A year ago while giving my keynote at Frederick Pride I posed a question to the listening crowd. “How many of you know a trans person?” Only a few hands shot up. I asked, “Well who am I then?” Suddenly all of their hands went up. They realized that they now knew at least one trans person – me. And so with Caitlyn Jenner’s coming out and reveal we now have millions of people in our county and around the world able to raise their hand in response to that question. That is a very good thing.

The time from Jenner’s interview in a rumpled shirt to her spectacular reveal as a “pin-up” girl likely seems like a magical transformation to some. It is not. I can assure you that Ms. Jenner has been working toward that end for a number of years. This did not happen “overnight.” Transition is a long, twisting, and bumpy road for most persons who embark on that journey. It is important to note this was not a chrysalis-and-butterfly moment. It just feels that way to the general public and media. So if you know a person who is in transition do not expect their transformation to be instantaneous. Even for Jenner this was not the case. Caitlyn’s transition is all new to us, not to her, and every transition road is different.

Is she lovely? Most certainly. And I am very happy for her. However please consider that the image you see was the result of not only Caitlyn’s efforts but those of a small army of stylists, make-up artists, skilled surgeons, and perhaps the best photographer in the world. It is a contrived image prepared by experts. I would argue that with that kind of team and resources a potted plant could be made to look sexy.

What must be understood is that many, perhaps most, trans persons do not even have a fraction of the resources that Caitlyn Jenner has had available to support her transition. This is the stark reality for many trans people and most assuredly for trans persons of color. Caitlyn Jenner is the far-reaching exception, not even remotely the “rule.” And those who do not, in their post transition life, fall neatly into some idyllic view of a man or woman frequently end up the focus of jokes, ridicule, and too often violence, sometimes paying with their very lives, simply for existing.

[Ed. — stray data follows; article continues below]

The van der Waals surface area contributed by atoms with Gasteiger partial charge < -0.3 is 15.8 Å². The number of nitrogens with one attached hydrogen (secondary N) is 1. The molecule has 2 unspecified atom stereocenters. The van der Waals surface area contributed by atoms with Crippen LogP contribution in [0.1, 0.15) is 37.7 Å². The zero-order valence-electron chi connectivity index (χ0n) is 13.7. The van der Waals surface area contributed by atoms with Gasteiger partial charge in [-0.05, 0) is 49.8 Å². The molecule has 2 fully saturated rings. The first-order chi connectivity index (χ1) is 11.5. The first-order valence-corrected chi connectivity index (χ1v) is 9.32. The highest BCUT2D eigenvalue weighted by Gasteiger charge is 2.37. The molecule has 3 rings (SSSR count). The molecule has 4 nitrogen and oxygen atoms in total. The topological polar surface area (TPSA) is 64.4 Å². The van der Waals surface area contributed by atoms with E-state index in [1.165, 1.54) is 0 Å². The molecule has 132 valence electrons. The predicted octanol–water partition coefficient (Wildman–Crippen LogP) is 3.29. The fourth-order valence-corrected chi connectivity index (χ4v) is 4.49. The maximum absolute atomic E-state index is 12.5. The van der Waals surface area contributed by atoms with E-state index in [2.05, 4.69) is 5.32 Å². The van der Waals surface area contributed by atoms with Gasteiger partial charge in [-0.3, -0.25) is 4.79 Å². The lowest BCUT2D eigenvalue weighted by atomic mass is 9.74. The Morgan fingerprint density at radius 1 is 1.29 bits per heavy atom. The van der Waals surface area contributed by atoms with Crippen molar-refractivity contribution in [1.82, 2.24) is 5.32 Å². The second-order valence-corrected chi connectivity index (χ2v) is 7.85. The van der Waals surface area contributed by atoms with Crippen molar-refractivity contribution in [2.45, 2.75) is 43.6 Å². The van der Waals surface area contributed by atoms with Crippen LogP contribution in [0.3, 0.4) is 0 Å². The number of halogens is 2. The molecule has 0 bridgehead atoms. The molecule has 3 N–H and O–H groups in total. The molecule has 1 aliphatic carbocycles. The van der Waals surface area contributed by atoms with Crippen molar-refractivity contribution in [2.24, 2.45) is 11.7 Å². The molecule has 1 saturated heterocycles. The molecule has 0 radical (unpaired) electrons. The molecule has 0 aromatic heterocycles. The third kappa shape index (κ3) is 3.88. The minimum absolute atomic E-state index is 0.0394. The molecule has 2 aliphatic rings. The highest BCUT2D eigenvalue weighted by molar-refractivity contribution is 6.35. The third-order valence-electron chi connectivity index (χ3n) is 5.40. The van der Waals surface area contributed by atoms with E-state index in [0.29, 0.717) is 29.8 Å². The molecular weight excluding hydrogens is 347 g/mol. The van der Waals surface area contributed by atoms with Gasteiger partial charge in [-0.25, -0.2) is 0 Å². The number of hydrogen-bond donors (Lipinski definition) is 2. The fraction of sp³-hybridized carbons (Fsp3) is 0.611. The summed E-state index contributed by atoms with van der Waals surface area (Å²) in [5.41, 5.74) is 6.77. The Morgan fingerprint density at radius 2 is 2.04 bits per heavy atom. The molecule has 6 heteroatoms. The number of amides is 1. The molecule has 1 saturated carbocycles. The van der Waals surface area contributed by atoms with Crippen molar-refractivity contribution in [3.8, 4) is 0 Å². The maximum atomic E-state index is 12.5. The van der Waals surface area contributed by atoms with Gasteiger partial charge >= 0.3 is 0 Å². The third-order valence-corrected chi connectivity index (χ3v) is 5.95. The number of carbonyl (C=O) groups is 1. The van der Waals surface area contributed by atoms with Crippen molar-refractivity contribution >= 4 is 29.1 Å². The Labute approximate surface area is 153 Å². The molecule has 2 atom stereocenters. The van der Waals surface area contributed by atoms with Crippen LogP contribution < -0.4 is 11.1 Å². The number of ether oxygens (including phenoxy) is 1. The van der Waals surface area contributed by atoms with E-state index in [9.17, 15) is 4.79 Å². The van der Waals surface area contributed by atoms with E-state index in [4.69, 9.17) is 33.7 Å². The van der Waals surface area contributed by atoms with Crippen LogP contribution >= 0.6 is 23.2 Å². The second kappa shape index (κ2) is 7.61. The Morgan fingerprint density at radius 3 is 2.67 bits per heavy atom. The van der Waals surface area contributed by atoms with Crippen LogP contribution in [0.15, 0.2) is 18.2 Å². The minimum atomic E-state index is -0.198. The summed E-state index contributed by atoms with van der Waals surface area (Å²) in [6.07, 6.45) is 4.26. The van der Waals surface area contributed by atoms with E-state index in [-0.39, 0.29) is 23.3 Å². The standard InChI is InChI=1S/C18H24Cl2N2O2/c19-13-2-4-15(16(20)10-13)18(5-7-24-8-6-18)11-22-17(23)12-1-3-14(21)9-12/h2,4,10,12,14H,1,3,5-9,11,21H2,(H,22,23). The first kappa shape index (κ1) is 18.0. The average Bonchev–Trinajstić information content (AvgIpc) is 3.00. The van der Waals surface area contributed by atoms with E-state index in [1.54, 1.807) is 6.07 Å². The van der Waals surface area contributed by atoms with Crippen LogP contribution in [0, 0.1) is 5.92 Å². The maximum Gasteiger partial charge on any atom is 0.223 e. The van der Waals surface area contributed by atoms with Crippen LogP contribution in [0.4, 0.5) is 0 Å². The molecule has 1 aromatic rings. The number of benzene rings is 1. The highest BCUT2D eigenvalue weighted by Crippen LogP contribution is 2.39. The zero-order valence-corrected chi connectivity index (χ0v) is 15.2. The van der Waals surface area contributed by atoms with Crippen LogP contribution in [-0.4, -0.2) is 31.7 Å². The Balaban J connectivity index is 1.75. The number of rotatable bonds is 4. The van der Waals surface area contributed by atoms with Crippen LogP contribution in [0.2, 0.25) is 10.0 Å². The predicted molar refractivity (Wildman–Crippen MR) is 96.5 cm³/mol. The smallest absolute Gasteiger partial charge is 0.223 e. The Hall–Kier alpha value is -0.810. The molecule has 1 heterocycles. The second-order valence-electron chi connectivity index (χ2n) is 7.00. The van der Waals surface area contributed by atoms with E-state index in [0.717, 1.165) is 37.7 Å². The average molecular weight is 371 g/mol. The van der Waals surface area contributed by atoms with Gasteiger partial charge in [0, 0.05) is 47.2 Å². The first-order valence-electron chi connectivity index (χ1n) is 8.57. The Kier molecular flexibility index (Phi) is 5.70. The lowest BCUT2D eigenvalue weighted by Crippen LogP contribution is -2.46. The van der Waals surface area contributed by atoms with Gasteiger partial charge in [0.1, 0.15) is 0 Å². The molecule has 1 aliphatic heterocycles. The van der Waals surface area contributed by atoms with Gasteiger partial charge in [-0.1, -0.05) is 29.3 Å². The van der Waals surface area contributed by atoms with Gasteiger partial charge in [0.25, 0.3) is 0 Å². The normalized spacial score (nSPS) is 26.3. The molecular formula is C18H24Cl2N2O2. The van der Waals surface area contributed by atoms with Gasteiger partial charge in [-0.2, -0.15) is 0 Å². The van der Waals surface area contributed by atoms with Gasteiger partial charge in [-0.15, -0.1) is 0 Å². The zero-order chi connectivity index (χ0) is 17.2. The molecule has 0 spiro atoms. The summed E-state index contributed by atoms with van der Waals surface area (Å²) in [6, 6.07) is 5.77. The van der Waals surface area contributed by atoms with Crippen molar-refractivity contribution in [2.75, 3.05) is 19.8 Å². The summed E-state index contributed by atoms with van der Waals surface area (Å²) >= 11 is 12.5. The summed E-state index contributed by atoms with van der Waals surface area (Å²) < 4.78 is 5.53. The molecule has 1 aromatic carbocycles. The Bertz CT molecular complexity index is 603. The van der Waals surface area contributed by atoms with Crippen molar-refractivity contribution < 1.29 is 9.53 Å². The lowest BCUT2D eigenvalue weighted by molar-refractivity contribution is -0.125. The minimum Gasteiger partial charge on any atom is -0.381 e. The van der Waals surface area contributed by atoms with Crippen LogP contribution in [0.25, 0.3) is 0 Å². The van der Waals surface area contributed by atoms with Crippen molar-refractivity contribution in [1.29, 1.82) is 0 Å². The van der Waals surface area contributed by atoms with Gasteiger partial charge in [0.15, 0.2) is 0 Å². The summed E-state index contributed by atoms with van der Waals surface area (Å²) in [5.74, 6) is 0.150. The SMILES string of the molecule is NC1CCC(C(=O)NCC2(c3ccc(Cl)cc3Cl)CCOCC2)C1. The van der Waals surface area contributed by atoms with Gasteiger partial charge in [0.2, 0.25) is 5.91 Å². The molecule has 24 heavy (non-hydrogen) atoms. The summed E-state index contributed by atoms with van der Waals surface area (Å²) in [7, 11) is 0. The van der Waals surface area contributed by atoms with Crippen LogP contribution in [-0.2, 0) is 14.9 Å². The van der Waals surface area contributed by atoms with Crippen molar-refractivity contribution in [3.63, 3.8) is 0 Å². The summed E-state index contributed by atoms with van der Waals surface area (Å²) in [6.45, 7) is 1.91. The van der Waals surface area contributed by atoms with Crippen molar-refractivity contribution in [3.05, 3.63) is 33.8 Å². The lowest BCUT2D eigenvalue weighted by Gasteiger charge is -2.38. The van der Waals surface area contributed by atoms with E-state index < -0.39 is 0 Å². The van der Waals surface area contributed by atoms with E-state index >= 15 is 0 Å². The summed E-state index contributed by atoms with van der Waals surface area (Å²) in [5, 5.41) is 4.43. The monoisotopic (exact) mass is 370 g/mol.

Here is what I am really disappointed with in the Jenner reveal. Sex. What could have been a fantastic teaching moment has just merely played in the media’s hands by once again objectifying the female body, and in this case a trans woman’s body. It seems so sadly common to qualify a woman’s value based on her looks rather than what she says or does. To quote Jon Stewart from a recent bit on Jenner, “Congratulations, welcome to being a woman in America.” It could have been different.

Jenner, having found cover in being the “ultimate male,” now seems to have needed to present herself at the opposite end of the spectrum. I am happy that she has unveiled a presentation that makes her happy, however contrived it may be. Of course I suspect that in “everyday” mode she looks a lot like most other 65-year-old trans women and will have to move in the real world in the same manner as the rest of us. Had she shown up in professional garb, or even workout clothes, I might have been more impressed.

I can only hope that her upcoming TV series tells an authentic story and makes some effort to show the world that the less “perfect” among the trans community are equally valid persons with their own stories. The promo for the show found online does not bode well for that. It features Jenner in the typical tabloid coverage of putting on make-up and getting dressed that we have come to expect from media focused trans narratives. Let’s hope that it is more than that.

I was also dismayed by some, and one media person in particular, who have declared Jenner a hero and the de-facto spokesperson for trans people. Let me offer you that nobody gets the right to determine who your heroes are except for you. Is Jenner a hero? I would say we need to wait and see. For me, I have many trans heroes and in large measure they are those who took the journey before me and showed that it was possible. In reality Jenner being able to do this at this time has been enabled by all of those who have transitioned before her. We need to acknowledge those persons and their efforts too.

There is a silver lining in all of this and that is these events finally have people talking about being trans and moving that dialog into the mainstream. It has made available to all of us who are trans a teaching moment and an opportunity to speak openly and honestly about our lives, stories, hopes, and dreams. At the end of the promo for her new show Jenner utters a phrase which I have been using for the last few years: The new normal. I could not agree more with that sentiment and it is incumbent on all of us, trans or not, to make existing as trans the new normal in everyday society.